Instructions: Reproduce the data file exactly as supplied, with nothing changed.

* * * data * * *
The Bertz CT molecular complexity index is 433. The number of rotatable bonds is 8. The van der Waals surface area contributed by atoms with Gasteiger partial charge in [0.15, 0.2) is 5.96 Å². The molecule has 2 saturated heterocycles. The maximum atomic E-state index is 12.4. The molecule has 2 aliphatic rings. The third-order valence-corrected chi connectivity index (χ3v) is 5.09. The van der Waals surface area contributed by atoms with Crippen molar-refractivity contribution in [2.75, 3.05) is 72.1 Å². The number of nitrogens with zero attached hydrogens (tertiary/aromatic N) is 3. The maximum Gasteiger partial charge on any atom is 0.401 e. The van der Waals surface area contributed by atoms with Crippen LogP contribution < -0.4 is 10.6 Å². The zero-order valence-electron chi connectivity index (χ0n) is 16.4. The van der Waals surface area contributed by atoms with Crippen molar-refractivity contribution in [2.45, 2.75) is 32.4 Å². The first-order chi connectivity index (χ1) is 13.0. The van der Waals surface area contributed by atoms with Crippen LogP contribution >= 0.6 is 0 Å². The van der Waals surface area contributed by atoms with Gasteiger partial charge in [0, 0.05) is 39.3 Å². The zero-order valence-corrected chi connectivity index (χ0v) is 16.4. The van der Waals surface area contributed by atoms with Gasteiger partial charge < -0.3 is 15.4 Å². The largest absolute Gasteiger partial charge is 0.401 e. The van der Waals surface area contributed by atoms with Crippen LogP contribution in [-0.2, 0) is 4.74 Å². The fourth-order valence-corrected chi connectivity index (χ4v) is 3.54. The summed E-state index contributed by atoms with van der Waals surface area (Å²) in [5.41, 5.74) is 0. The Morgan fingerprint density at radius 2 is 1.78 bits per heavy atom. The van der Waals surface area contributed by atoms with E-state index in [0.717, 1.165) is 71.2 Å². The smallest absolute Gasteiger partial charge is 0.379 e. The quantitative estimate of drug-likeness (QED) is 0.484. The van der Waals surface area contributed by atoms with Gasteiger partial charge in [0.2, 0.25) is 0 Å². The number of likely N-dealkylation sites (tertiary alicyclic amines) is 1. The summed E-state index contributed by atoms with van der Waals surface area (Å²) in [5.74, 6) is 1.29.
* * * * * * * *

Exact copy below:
The Bertz CT molecular complexity index is 433. The number of rotatable bonds is 8. The van der Waals surface area contributed by atoms with Gasteiger partial charge in [0.15, 0.2) is 5.96 Å². The molecule has 2 saturated heterocycles. The maximum atomic E-state index is 12.4. The molecule has 2 aliphatic rings. The third-order valence-corrected chi connectivity index (χ3v) is 5.09. The van der Waals surface area contributed by atoms with Crippen molar-refractivity contribution in [2.75, 3.05) is 72.1 Å². The number of nitrogens with zero attached hydrogens (tertiary/aromatic N) is 3. The maximum Gasteiger partial charge on any atom is 0.401 e. The van der Waals surface area contributed by atoms with Crippen LogP contribution < -0.4 is 10.6 Å². The zero-order valence-electron chi connectivity index (χ0n) is 16.4. The van der Waals surface area contributed by atoms with Crippen molar-refractivity contribution in [2.45, 2.75) is 32.4 Å². The first-order chi connectivity index (χ1) is 13.0. The van der Waals surface area contributed by atoms with Crippen LogP contribution >= 0.6 is 0 Å². The van der Waals surface area contributed by atoms with Gasteiger partial charge in [0, 0.05) is 39.3 Å². The zero-order valence-corrected chi connectivity index (χ0v) is 16.4. The van der Waals surface area contributed by atoms with Gasteiger partial charge < -0.3 is 15.4 Å². The largest absolute Gasteiger partial charge is 0.401 e. The van der Waals surface area contributed by atoms with Crippen LogP contribution in [-0.2, 0) is 4.74 Å². The fourth-order valence-corrected chi connectivity index (χ4v) is 3.54. The summed E-state index contributed by atoms with van der Waals surface area (Å²) in [5.41, 5.74) is 0. The Morgan fingerprint density at radius 2 is 1.78 bits per heavy atom. The van der Waals surface area contributed by atoms with E-state index in [0.717, 1.165) is 71.2 Å². The smallest absolute Gasteiger partial charge is 0.379 e. The quantitative estimate of drug-likeness (QED) is 0.484. The van der Waals surface area contributed by atoms with Gasteiger partial charge in [0.2, 0.25) is 0 Å². The number of likely N-dealkylation sites (tertiary alicyclic amines) is 1. The summed E-state index contributed by atoms with van der Waals surface area (Å²) in [5.74, 6) is 1.29.